Useful Article Doctrine: Hookah Not Copyrighted

By Eric Misterovich

The 9th Circuit Court of Appeals has ruled that copyright protection does not extend to the shape of a hookah water container. Specifically, two California hookah makers recently found themselves in federal court when Inhale, Inc. believed that the shape of Starbuzz Tobacco, Inc.’s hookah infringed upon its hookah design. This case is a test of the useful article doctrine, which states that the design of a useful article is copyrightable only if it contains sculptural features that can be identified separately from, and are capable of existing independently of, the utilitarian aspects of the article.

 

To determine whether a useful article is copyrightable, courts examine the “physical separability” or “conceptual separability” of the purported copyrighted aspects of the useful article. If the alleged copyrighted aspects are physically or conceptually separable from the utilitarian features of the useful article, they may be protected by copyright. In short, if the shape of a hookah is dictated by its function and not by design choices, it likely is not protectable by copyright law.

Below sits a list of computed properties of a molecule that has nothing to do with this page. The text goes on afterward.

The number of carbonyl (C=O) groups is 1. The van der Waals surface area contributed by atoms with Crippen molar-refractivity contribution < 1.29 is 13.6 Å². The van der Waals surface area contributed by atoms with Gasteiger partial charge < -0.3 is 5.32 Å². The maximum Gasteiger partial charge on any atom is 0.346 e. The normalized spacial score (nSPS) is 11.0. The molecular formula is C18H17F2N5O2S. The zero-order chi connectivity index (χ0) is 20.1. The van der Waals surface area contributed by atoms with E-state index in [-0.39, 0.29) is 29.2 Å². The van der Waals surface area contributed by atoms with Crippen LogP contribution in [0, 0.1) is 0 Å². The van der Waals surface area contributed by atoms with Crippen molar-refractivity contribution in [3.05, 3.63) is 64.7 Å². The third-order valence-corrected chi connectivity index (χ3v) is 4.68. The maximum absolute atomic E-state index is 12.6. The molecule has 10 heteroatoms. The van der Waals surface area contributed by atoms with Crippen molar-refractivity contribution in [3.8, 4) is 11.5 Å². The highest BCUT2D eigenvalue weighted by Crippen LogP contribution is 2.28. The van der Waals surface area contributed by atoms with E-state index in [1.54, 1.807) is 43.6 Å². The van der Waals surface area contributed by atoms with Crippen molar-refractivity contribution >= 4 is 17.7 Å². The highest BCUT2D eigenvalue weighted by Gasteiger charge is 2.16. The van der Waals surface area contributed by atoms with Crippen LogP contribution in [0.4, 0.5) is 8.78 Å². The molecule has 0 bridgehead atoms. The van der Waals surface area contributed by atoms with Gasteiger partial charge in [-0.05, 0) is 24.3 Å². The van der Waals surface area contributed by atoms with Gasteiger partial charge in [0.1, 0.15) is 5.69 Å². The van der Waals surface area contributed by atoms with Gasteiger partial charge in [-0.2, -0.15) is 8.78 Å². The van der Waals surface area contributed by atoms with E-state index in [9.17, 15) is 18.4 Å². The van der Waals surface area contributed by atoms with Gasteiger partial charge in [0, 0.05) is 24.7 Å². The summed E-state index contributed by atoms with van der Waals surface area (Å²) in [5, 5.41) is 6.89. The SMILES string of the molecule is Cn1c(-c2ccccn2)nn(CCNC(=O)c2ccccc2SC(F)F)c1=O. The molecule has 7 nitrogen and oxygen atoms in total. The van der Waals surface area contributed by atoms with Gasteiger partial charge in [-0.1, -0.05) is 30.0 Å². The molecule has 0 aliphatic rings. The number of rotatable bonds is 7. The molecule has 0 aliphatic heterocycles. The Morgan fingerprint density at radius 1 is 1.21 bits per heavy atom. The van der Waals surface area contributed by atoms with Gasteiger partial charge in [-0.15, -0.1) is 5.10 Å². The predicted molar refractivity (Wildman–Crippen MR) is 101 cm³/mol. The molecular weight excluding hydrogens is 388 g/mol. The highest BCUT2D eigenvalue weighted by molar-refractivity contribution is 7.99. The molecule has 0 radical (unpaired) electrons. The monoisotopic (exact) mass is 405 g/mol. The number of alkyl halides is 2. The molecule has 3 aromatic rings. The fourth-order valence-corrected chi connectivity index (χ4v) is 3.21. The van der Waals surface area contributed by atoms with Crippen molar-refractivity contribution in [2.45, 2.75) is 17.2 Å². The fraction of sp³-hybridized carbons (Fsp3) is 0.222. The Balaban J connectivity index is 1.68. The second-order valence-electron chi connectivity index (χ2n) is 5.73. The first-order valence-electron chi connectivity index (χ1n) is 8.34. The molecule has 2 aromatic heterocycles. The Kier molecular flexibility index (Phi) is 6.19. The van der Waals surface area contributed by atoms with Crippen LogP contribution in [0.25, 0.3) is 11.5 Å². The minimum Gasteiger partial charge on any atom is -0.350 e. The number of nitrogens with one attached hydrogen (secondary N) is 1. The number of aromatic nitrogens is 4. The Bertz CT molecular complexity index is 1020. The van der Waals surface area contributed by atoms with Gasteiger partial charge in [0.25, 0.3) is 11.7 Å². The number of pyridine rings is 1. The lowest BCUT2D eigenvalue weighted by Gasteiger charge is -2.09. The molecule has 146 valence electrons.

And the 9th Circuit found that the shape of Inhale’s hookah was dictated by function. Specifically, it stated:

 

The shape of a container is not independent of a container’s utilitarian function–to hold the contents within its shape–because the shape accomplishes the function. The district court correctly concluded that the shape of Inhale’s hookah water container is not copyrightable.

 

Not only did the 9th Circuit reject Inhale’s claim, but it also found that Inhale was liable for Starbuzz’s attorneys’ fees for the filing of a frivolous lawsuit. Consequently, when a useful article is clearly not protected by copyright law, a plaintiff should not file a lawsuit or otherwise face the risk of an award of costs and attorneys’ fees.

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